The Thing Speaks for Itself

Read an excerpt from The Thing Speaks for Itself

The Thing Speaks for ItselfAs the breacher, Gracie made way for Charles to enter the house first. She stepped into a dark room and moved to his right. She entered with quick, precise movement, pistol level. The instructors at Brunswick stressed decisive action in the field. Sometimes any decision is better than no decision. Words to live by.

Her eyes adjusted to the darkness. When he ran, Ivan had drawn the blinds and cut the lights. Or maybe this was an everyday thing for him. She waited for Ivan to pop out with an AK-47 or RPG. Her heartbeat echoed in her ears. She took several deep breaths, looking for movement. Nothing.

A two-and-a-half-pound pistol sounds light, but the weight of steel and aluminum alloy kept the muscles in her hands, arms, and shoulders tight. There was no entry room or hallway. Entry rooms exist for those that can afford them. This was clearly a bare bones operation. The door opened out directly to a large living room to the left and an open kitchen to the right. The spartan room had no furniture, not even a TV. About ten feet away, on the left wall, was a dark stairway. Farther down that wall stood a door. Probably a bathroom, by process of elimination. The floors and stairs were covered in a pinkish Berber carpet. The kitchen floor was decked in faux marble vinyl sheeting.

“Clear?” Gracie said. She had meant that as a statement.

“You asking me? Cause I can’t see a thing.” Charles stood just to her left, facing the living room. His arms canted down at a forty-five-degree angle, taking aim at that offensive carpet. “Hit the lights.”

Gracie could now see well enough in the gloom. She spotted a switch in the kitchen. Staying low, she quietly moved across a few feet of open space. A counter top island separated the living room from the kitchen. She used it for cover. Her eyes darted around various looming dark shapes and shadows. A film of sweat formed on her forehead. “Maybe if you removed your aviators,” she said. She flipped the switch and squinted as a series of overhead LEDs blinked on.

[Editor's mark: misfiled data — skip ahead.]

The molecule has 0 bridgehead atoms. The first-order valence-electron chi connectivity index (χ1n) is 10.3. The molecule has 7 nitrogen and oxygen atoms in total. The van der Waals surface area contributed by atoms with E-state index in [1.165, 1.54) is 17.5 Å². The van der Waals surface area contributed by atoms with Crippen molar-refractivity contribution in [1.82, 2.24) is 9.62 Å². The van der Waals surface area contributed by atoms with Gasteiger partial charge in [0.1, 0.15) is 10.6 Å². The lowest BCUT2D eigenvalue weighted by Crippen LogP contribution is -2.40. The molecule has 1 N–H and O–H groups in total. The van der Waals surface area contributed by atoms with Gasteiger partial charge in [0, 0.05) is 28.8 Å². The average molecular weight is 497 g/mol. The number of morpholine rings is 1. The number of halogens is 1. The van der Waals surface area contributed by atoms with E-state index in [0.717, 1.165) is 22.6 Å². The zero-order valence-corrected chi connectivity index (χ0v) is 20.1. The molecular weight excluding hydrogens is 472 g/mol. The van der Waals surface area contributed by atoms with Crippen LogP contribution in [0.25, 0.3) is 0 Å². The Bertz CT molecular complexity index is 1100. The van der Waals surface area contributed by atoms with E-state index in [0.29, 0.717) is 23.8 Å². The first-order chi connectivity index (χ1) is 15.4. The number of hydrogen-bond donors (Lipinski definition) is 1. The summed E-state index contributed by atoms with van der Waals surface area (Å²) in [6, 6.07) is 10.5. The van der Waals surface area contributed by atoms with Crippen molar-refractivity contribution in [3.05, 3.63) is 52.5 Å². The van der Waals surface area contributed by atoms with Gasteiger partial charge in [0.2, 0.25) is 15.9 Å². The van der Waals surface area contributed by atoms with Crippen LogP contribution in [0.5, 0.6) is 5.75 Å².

“That’s better.” Charles walked slowly to the island, keeping his eyes on the room, particularly the stairwell, still pointing his P229 toward the floor. There was a sliding glass door on the back wall behind the living room. Charles nodded his head toward the door. “Do me a favor and keep an eye on the stairs and that second door.” He nodded at the probable bathroom door. “And why are you crouched behind that island. Fortune favors the bold. Anyway, you’re skinny enough that you make a smaller target standing up.” He made his way to the sliding glass door at a snail’s pace, half-dragging his left foot.

Gracie’s face flushed again. She stood, keeping her arms extended, the heavy hunk of metal shook in her hands, ever so slightly. She stayed silent.

Charles reached the door. “It’s locked. I’m guessing he’s either behind door number two or upstairs.” He walked toward the probable bathroom, pistol now raised.

Rooted in place, she watched Charles limp through the room. She wiped her left hand across her forehead.

Charles turned his head to where she stood in the kitchen. “Take a deep breath,” he said. “This is your first adventure with Diplomatic Security. What’s it going to be, cat or mouse?” He moved toward the probable bathroom door.

“My dad used to say that adventure is just bad planning.” Gracie took a step into the room. “Anyway, I feel more like the ball of string.”

Charles gave a little shrug as he hobbled with his back toward her. Gracie moved to follow him, walking upright through the barren living room. The carpet looked all the more ghastly under bright, cool LED illumination. She set herself up at the door handle, Charles to her left. He mouthed the words one, then two, then three. She opened the door quickly with her left hand, pistol ready in her right. It was a bathroom. An empty one. More faux marble flooring and thankfully someone had forgotten to put a shower curtain over the tub. Nowhere for anyone to hide.

“Looks like our friend went upstairs. It’s not wide enough for two at a time. I’ll go up first, you right behind,” Charles said. Gracie didn’t argue. He moved to the base of the stairs and paused. “This reminds me of a time in Spain. There were a bunch of Syrians that were…” He stopped and turned to Gracie, a few steps behind him. “Do you smell that?” he said. She did. It was smoke. “Idiot’s trying to burn down the house. Up we go.”

“Wait, give me twenty seconds.” Gracie already had her phone out, dialing Riverside PD. She let them know they had a fire on their hands and dropped the phone back in her pocket. “Okay, I’m right behind you,” she said.